Coaching might be a real asset to poker

October 03, 2017 3:00 AM


Becoming a great poker player has much in common with great coaching at the college level. I wonder if poker players could learn from the great basketball coaches.

Coaches at the elite level all seem to possess very similar traits. They can recruit and, most importantly, they can coach.

I remember watching a coach go through his basketball practice sessions, and I thought, how could players take that much tough love. 

The coach I watched was Al Kayo Willis a new coach at University of Alabama Huntsville or UAH.

Coach Willis was so hard on his players I did not understand how they would not walk out of practice or quit. It was brutal to watch. I even saw him try and trip his players running down the floor if they ran near the bench.

Some stories about Bobby Knight were similar. He gave tough love and demanded perfection.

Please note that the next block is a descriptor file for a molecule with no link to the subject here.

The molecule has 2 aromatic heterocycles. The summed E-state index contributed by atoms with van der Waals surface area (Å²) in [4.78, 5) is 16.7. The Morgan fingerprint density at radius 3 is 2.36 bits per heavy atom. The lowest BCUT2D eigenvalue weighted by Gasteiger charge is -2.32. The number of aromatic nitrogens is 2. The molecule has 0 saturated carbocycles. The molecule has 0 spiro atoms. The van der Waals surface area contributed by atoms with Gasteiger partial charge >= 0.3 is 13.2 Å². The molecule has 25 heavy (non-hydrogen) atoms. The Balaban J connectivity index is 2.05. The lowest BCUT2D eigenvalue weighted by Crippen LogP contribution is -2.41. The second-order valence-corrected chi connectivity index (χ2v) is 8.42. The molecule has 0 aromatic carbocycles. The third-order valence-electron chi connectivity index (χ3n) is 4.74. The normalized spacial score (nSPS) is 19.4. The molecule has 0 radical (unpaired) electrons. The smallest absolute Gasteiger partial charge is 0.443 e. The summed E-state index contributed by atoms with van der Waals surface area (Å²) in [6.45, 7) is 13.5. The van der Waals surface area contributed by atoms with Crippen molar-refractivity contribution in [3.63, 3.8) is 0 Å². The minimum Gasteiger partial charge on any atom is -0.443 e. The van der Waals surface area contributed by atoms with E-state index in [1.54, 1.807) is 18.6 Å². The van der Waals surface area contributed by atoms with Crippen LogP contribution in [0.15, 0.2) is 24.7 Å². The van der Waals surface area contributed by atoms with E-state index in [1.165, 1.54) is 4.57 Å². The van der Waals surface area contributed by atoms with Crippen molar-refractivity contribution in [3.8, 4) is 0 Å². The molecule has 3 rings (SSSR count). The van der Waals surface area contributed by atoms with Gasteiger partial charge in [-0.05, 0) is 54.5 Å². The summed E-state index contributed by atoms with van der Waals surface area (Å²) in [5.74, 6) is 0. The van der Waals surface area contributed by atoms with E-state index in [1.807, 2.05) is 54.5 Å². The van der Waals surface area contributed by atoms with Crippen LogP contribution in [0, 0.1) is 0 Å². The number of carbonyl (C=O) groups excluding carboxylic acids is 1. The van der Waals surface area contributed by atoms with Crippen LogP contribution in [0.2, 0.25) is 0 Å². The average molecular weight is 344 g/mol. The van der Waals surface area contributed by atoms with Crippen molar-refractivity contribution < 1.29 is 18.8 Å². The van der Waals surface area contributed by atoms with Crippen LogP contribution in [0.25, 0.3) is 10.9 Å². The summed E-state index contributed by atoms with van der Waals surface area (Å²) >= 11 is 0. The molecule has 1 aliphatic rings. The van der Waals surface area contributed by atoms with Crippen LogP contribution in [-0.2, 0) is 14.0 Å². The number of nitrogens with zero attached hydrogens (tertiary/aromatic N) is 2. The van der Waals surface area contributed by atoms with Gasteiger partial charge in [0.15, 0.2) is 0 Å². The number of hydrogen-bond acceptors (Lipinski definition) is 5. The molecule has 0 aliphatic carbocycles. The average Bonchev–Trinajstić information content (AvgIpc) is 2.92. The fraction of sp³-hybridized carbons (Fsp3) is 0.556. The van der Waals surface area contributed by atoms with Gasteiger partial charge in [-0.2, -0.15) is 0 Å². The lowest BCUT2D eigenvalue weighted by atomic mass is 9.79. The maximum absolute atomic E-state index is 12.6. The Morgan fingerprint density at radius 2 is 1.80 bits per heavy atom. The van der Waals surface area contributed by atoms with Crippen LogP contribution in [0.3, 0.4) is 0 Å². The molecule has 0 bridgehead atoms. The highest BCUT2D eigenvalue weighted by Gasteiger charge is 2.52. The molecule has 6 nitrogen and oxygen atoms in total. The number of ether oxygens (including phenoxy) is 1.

Coach Willis took that team to the national championship game in NAIA basketball.

I remember watching the University of Tennessee basketball team. If a player turned the ball over, he had to leave the game to refocus. The player could go back in only if his replacement made a mistake. Tennessee had great programs under that coach.

The same discipline and pursuit of perfection makes great poker players. If they want to be the best, they need the same traits.

If Coach Willis or Knight were coaching you, I promise you would be a great player.

Maybe poker players need coaches.

I have sat with students to show them how to play perfect poker and the results were amazing. Teaching poker with tough love can make you into a winner.

I remember my son Jaden playing his first home game. A hand came up where he had pocket aces, but if he lost, he was out of game, so he folded and his opponent won the hand with a bluff.

The table joked with him, giving him the nickname “Aces.” I never really told him he made the right play. He based his decision on the simple fact that he could not lose.

I coached him before he started to play – which starting hands to play and when to fold – but I forgot to tell him the most important lesson of all: Always play to win.

Patricia Chavira is a freelance writer and social media consultant specializing in gaming. She has played poker professionally for over 10 years. Email: